In all of my blog posts about the war on terror worldwide and especially in Nigeria, I talk a lot about the victims—the women and children, especially. But I have realized that I have not spoken about the men who have been victims of Boko Haram. Continue reading
After reading this very heartbreaking, nightmarish article on how young, innocent lives have been forever traumatized by Boko Haram, it is hard to not be mad at Christ for not “zapping” (as if He ever did such a thing), and killing those who are responsible for such heartache and misery.
Hearts scream out for Justice. Peace. An end to the suffering.
Will you please join in prayer?
“Dear Lord Jesus,
I don’t know what to write here, Jesus. There are no words.
No words but what comes wailing out, as one reads this article: “Justice! Jesus, bring Justice!”
That is my prayer.
My broken, face-turned-down prayer to You.
Dear Sweet Jesus,
Please, bring these people to know You… to know who You really are.
Please bring beauty out of ashes for these people.
Weeping into dancing.
May those who have gone through trauma not try to cover it.
May they lift their stories to You, so that You might restore what satan, the world, and our sinful selves have tried to take away.
May all people involved in this… and I say it with honest rage towards those I am praying for… but may even the members of Boko Haram who have done this, come to know You.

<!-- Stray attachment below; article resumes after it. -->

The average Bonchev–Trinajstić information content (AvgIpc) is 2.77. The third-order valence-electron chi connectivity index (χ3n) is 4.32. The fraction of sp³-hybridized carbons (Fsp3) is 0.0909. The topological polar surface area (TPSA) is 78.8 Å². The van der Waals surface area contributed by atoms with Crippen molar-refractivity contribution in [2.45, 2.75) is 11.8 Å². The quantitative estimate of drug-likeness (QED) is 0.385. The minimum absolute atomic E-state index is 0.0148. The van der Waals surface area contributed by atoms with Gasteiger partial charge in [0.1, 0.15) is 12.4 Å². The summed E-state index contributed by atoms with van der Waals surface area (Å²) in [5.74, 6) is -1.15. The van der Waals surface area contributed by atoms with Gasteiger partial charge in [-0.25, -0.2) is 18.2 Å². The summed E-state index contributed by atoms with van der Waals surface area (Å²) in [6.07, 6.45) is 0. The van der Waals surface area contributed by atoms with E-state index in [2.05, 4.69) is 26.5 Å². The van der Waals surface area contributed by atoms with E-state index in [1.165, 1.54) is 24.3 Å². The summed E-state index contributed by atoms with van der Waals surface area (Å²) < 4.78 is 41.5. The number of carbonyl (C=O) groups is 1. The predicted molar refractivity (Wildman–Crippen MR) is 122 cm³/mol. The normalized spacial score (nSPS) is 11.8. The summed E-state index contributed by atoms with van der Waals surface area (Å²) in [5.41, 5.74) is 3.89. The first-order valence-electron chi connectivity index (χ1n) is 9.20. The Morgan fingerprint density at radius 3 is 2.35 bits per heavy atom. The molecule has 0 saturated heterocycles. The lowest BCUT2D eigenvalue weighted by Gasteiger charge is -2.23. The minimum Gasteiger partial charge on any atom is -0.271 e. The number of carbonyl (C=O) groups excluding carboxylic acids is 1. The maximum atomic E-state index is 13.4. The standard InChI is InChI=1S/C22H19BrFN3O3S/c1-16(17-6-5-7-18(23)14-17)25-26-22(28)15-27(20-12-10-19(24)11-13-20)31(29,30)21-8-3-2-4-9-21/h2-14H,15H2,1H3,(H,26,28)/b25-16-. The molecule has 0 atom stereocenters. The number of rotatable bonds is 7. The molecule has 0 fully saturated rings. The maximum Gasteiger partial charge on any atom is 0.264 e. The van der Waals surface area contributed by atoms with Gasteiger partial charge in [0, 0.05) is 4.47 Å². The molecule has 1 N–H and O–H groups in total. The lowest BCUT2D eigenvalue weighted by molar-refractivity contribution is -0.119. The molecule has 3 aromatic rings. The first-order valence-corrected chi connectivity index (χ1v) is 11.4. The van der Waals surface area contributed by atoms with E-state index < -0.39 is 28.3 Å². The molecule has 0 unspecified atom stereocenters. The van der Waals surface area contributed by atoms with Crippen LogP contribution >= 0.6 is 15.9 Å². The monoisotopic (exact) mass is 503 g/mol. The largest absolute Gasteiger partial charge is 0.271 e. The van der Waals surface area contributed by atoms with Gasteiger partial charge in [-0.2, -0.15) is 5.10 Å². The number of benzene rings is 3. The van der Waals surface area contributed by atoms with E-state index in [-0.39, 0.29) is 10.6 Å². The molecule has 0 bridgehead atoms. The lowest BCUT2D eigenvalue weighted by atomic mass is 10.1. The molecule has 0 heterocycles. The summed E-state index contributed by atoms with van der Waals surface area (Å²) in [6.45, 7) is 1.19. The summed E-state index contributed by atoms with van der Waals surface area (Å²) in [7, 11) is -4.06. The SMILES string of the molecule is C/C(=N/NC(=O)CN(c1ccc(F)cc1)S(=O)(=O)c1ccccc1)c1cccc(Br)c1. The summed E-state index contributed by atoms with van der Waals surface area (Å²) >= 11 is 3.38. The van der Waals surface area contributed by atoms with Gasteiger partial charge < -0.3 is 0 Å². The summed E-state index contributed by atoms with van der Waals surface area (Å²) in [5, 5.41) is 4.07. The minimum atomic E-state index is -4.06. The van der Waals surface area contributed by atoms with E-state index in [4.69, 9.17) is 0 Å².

No one, not even them, are outside of Your Love.
Thank You, Jesus.
In Your Name I pray,
Please continue to pray for these people as you feel led. Thank you.
As I read this article, my heart went out to those who have escaped the hands of the Boko Haram, but who have not yet escaped the clutches of fear, horrific flashbacks, and evil memories.
These girls need to be truly free; they need to live lives void of the fear of such a terrifying experience as being in captivity. Christ speaks of such a life in John 10:
“The thief comes only to steal and kill and destroy; I have come that they may have life, and have it to the full.” (John 10:10, NIV)
This kind of life can only be found in knowing Christ. Christ doesn’t want to be apart of one’s life; He wants to change people’s whole lives and identities. Where there was once bondage to sin, shame, and death, He wants to grant true, light, victorious freedom to His people– He wants sons, not slaves.
“The slave does not remain in the house forever; the son does remain forever. So if the Son makes you free, you will be free indeed.” (John 8:35-36, NIV)
As stated above, it is only in Christ that these young women can be free. It is only in and through faith in Christ that these girls’ traumatizing experiences can be healed, and their lives restored. But, what happens when this doesn’t happen quickly, but over painstaking amounts of time? What happens when everything in the world makes it look like Christ is not at work?